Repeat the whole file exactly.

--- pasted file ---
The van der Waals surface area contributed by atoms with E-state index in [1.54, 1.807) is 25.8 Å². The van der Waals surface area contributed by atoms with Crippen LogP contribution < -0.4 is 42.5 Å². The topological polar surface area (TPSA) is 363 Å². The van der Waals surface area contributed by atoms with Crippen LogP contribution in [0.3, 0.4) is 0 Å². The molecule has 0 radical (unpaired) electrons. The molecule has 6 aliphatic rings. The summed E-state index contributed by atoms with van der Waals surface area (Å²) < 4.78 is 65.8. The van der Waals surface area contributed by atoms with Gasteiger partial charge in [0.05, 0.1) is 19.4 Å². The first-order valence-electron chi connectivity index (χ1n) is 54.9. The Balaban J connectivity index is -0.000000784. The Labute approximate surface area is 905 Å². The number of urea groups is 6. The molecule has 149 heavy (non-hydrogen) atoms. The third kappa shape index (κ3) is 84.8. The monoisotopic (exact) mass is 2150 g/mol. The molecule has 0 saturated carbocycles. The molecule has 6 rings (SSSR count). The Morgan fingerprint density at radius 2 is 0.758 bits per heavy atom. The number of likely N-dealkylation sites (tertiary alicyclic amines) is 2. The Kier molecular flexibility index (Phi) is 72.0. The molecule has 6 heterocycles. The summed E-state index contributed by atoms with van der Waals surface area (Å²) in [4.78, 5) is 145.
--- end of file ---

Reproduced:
The van der Waals surface area contributed by atoms with E-state index in [1.54, 1.807) is 25.8 Å². The van der Waals surface area contributed by atoms with Crippen LogP contribution < -0.4 is 42.5 Å². The topological polar surface area (TPSA) is 363 Å². The van der Waals surface area contributed by atoms with Crippen LogP contribution in [0.3, 0.4) is 0 Å². The molecule has 0 radical (unpaired) electrons. The molecule has 6 aliphatic rings. The summed E-state index contributed by atoms with van der Waals surface area (Å²) < 4.78 is 65.8. The van der Waals surface area contributed by atoms with Gasteiger partial charge in [0.05, 0.1) is 19.4 Å². The first-order valence-electron chi connectivity index (χ1n) is 54.9. The Balaban J connectivity index is -0.000000784. The Labute approximate surface area is 905 Å². The number of urea groups is 6. The molecule has 149 heavy (non-hydrogen) atoms. The third kappa shape index (κ3) is 84.8. The monoisotopic (exact) mass is 2150 g/mol. The molecule has 0 saturated carbocycles. The molecule has 6 rings (SSSR count). The Morgan fingerprint density at radius 2 is 0.758 bits per heavy atom. The number of likely N-dealkylation sites (tertiary alicyclic amines) is 2. The Kier molecular flexibility index (Phi) is 72.0. The molecule has 6 heterocycles. The summed E-state index contributed by atoms with van der Waals surface area (Å²) in [4.78, 5) is 145.